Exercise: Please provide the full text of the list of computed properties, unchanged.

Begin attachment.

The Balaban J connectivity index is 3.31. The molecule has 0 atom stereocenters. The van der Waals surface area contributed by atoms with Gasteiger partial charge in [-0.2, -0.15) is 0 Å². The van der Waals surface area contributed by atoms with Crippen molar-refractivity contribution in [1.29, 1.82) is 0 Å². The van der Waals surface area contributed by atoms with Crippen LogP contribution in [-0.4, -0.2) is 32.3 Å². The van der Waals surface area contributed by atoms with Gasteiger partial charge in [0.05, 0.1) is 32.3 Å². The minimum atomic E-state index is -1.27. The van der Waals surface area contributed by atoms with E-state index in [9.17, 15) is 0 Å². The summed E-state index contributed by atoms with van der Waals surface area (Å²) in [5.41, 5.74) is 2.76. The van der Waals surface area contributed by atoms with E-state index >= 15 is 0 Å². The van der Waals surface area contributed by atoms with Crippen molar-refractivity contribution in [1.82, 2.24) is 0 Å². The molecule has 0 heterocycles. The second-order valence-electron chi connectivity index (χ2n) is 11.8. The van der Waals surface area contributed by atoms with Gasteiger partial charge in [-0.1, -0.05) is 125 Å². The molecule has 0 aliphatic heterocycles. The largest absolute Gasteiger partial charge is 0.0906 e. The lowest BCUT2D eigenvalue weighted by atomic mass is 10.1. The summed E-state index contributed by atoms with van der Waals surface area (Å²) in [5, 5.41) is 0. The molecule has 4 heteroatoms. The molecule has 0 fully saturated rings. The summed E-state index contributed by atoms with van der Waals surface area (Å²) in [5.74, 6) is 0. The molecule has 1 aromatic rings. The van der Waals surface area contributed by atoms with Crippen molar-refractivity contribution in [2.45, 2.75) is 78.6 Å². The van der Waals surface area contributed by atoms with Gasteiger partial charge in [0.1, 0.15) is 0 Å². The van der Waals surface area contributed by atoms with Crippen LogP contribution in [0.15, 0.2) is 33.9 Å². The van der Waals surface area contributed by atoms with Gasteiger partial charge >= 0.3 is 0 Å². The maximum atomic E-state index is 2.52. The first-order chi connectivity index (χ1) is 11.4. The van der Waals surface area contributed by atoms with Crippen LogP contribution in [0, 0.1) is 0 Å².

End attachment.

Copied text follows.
The Balaban J connectivity index is 3.31. The molecule has 0 atom stereocenters. The van der Waals surface area contributed by atoms with Gasteiger partial charge in [-0.2, -0.15) is 0 Å². The van der Waals surface area contributed by atoms with Crippen molar-refractivity contribution in [1.29, 1.82) is 0 Å². The van der Waals surface area contributed by atoms with Crippen LogP contribution in [-0.4, -0.2) is 32.3 Å². The van der Waals surface area contributed by atoms with Gasteiger partial charge in [0.05, 0.1) is 32.3 Å². The minimum atomic E-state index is -1.27. The van der Waals surface area contributed by atoms with E-state index in [9.17, 15) is 0 Å². The summed E-state index contributed by atoms with van der Waals surface area (Å²) in [5.41, 5.74) is 2.76. The van der Waals surface area contributed by atoms with E-state index >= 15 is 0 Å². The van der Waals surface area contributed by atoms with Crippen molar-refractivity contribution in [1.82, 2.24) is 0 Å². The molecule has 0 heterocycles. The second-order valence-electron chi connectivity index (χ2n) is 11.8. The van der Waals surface area contributed by atoms with Gasteiger partial charge in [-0.1, -0.05) is 125 Å². The molecule has 0 aliphatic heterocycles. The largest absolute Gasteiger partial charge is 0.0906 e. The lowest BCUT2D eigenvalue weighted by atomic mass is 10.1. The summed E-state index contributed by atoms with van der Waals surface area (Å²) in [5, 5.41) is 0. The molecule has 4 heteroatoms. The molecule has 0 fully saturated rings. The summed E-state index contributed by atoms with van der Waals surface area (Å²) in [5.74, 6) is 0. The molecule has 1 aromatic rings. The van der Waals surface area contributed by atoms with Crippen molar-refractivity contribution in [2.45, 2.75) is 78.6 Å². The van der Waals surface area contributed by atoms with Gasteiger partial charge in [0.1, 0.15) is 0 Å². The van der Waals surface area contributed by atoms with Crippen LogP contribution in [0.15, 0.2) is 33.9 Å². The van der Waals surface area contributed by atoms with Gasteiger partial charge >= 0.3 is 0 Å². The maximum atomic E-state index is 2.52. The first-order chi connectivity index (χ1) is 11.4. The van der Waals surface area contributed by atoms with Crippen LogP contribution in [0, 0.1) is 0 Å².